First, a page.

New Chicago Blackhawks head coach Jeremy Collition has a lot to fix with his club, and honestly, there isn't much he can do when we consider the latest blow the team took earlier when star goalie Corey Crawford suffered another concussion before the holiday break. The veteran goalie suffered a concussion after hitting his head on a goalpost in a 7-3 loss to the San Jose Sharks 10 days ago, on Dec. 16th. The team placed its netminder on injured reserve on the following Monday, a new low for the team already struggling since the start of the regular calendar. It could also be the ultimate blow to the club, as there is now real concern that not only Crawford’s season may be in jeopardy, but indeed his NHL career.
The woes keep piling up on the poor team's back and some players just don't know what to do anymore... According to team insider Mark Lazerus of The Athletic, Blackhawks defenseman Brandon Manning isn’t seeking a trade but he’s open to one. The 28-year-old blue liner has been a recent serial healthy scratch, and has revealed that he wouldn’t be upset over a trade after noting a recent report suggesting he and Jan Ruutu had been made available by the team.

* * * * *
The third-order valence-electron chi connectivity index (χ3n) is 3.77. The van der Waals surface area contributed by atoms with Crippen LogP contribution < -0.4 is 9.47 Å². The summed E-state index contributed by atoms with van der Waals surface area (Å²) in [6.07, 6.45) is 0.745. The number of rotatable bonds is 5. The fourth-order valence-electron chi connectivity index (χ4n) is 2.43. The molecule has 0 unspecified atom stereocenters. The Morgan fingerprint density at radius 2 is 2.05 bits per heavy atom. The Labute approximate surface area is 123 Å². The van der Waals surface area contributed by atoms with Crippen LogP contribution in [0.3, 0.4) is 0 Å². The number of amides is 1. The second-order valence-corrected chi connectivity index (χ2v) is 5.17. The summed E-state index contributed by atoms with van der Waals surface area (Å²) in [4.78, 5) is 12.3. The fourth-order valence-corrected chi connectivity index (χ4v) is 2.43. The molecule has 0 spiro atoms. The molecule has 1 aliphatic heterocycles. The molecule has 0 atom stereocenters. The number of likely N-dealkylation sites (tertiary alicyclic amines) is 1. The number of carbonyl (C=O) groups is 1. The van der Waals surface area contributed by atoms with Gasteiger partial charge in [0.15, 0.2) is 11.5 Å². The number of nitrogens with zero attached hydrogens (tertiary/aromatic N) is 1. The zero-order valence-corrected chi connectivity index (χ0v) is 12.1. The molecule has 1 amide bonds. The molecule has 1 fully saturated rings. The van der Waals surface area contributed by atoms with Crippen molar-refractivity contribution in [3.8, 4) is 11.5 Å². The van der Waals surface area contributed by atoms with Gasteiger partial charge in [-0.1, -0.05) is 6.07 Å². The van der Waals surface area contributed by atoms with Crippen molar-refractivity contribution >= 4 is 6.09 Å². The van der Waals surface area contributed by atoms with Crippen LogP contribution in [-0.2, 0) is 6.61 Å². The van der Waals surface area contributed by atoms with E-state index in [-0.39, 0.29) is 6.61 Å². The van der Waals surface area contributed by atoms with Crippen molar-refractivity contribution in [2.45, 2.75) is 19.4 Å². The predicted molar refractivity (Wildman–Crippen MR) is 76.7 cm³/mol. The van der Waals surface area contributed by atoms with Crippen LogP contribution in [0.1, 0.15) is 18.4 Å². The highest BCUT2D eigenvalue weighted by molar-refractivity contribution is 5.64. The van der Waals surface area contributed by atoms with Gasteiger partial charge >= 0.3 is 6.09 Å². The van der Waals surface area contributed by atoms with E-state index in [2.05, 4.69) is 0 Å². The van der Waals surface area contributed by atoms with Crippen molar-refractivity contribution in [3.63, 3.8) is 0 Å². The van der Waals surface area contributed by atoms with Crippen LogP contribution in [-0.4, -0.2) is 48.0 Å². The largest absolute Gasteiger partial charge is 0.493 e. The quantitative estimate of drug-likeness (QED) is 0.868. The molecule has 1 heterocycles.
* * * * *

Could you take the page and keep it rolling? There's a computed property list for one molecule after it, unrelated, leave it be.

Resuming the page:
“I’ve never been a guy, when things go sideways or things aren’t going well, to call my agent,” he said. “Look, obviously I want to be playing. But you hear the rumors, and even with (Rutta) gone now, you’ve still got (Brandon) Davidson and you’ve still got Joki. I want to play every day. So if I’m not going to get that here, and if there’s an opportunity somewhere else, you probably look at those different avenues. But like you said, I’ve got a two-year contract, so I’m not the guy knocking on the door asking to get out of here and asking why I’m not playing every day. I try to be mature about it and understand it.”
Lazerus is now reporting that a source claims the Blackhawks have received little interest, suggesting the Hawks might have to absorb up to half of Manning’s salary to move him. Manning gets it: it's a tough call for GM Stan Bowman, and feels even more for poor head coach Colliton, who is trying his best to steer his ship back in the right direction.
“(Colliton) came into a pretty tough spot, too,” Manning added. “Obviously, those are big shoes to fill, and the organization has had a lot of success over the years, and there are some pretty impressive players in this dressing room. For him, being a young guy in his first NHL experience, to come into this, I think that’s tough.”
Manning is signed through the 2019-20 season with an annual cap hit of $2.25 million and he does lack a no-trade protection, according to the information provided by Cap Friendly.
If his playing time keeps dropping, Bowman could try to display Manning on the trade block closer to the February deadline in hopes a contender seeking experienced depth on the back end becomes willing to take him off their hands.